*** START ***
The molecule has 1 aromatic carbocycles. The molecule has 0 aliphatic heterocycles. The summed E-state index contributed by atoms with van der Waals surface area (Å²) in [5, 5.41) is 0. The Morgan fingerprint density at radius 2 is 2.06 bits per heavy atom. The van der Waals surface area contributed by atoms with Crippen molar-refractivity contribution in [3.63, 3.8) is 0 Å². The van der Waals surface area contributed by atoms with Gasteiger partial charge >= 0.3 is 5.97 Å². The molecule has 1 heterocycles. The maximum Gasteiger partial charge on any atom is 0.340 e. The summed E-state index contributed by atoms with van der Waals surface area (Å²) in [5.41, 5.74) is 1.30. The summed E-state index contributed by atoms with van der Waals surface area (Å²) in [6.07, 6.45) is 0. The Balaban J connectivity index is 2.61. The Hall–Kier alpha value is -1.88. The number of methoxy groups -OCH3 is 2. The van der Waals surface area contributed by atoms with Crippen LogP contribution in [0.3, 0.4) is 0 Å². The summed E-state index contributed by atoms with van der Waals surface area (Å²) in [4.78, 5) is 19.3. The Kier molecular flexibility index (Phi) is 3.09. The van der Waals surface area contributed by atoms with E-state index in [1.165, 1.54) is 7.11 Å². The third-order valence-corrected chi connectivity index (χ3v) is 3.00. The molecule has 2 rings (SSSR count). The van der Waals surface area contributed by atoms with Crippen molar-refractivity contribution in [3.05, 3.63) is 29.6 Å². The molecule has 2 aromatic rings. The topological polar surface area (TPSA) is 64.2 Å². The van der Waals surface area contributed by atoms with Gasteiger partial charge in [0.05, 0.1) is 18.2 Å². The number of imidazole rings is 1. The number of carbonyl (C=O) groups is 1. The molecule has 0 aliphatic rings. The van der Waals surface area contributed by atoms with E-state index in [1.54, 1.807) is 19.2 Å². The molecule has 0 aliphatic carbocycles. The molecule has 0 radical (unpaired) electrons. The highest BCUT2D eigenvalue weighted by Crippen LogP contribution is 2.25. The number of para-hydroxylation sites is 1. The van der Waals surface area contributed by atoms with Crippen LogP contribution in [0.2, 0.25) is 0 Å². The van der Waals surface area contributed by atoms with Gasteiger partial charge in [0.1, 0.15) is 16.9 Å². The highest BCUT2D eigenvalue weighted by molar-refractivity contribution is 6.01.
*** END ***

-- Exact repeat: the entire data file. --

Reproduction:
The molecule has 1 aromatic carbocycles. The molecule has 0 aliphatic heterocycles. The summed E-state index contributed by atoms with van der Waals surface area (Å²) in [5, 5.41) is 0. The Morgan fingerprint density at radius 2 is 2.06 bits per heavy atom. The van der Waals surface area contributed by atoms with Crippen molar-refractivity contribution in [3.63, 3.8) is 0 Å². The van der Waals surface area contributed by atoms with Gasteiger partial charge >= 0.3 is 5.97 Å². The molecule has 1 heterocycles. The maximum Gasteiger partial charge on any atom is 0.340 e. The summed E-state index contributed by atoms with van der Waals surface area (Å²) in [5.41, 5.74) is 1.30. The summed E-state index contributed by atoms with van der Waals surface area (Å²) in [6.07, 6.45) is 0. The Balaban J connectivity index is 2.61. The Hall–Kier alpha value is -1.88. The number of methoxy groups -OCH3 is 2. The van der Waals surface area contributed by atoms with Crippen LogP contribution in [0.3, 0.4) is 0 Å². The summed E-state index contributed by atoms with van der Waals surface area (Å²) in [4.78, 5) is 19.3. The Kier molecular flexibility index (Phi) is 3.09. The van der Waals surface area contributed by atoms with E-state index in [1.165, 1.54) is 7.11 Å². The third-order valence-corrected chi connectivity index (χ3v) is 3.00. The molecule has 2 rings (SSSR count). The van der Waals surface area contributed by atoms with Crippen molar-refractivity contribution in [3.05, 3.63) is 29.6 Å². The molecule has 2 aromatic rings. The topological polar surface area (TPSA) is 64.2 Å². The van der Waals surface area contributed by atoms with Gasteiger partial charge in [0.05, 0.1) is 18.2 Å². The number of imidazole rings is 1. The number of carbonyl (C=O) groups is 1. The molecule has 0 aliphatic rings. The van der Waals surface area contributed by atoms with E-state index in [1.54, 1.807) is 19.2 Å². The molecule has 0 aliphatic carbocycles. The molecule has 0 radical (unpaired) electrons. The highest BCUT2D eigenvalue weighted by Crippen LogP contribution is 2.25. The number of para-hydroxylation sites is 1. The van der Waals surface area contributed by atoms with Crippen LogP contribution in [0.2, 0.25) is 0 Å². The van der Waals surface area contributed by atoms with Gasteiger partial charge in [0.1, 0.15) is 16.9 Å². The highest BCUT2D eigenvalue weighted by molar-refractivity contribution is 6.01.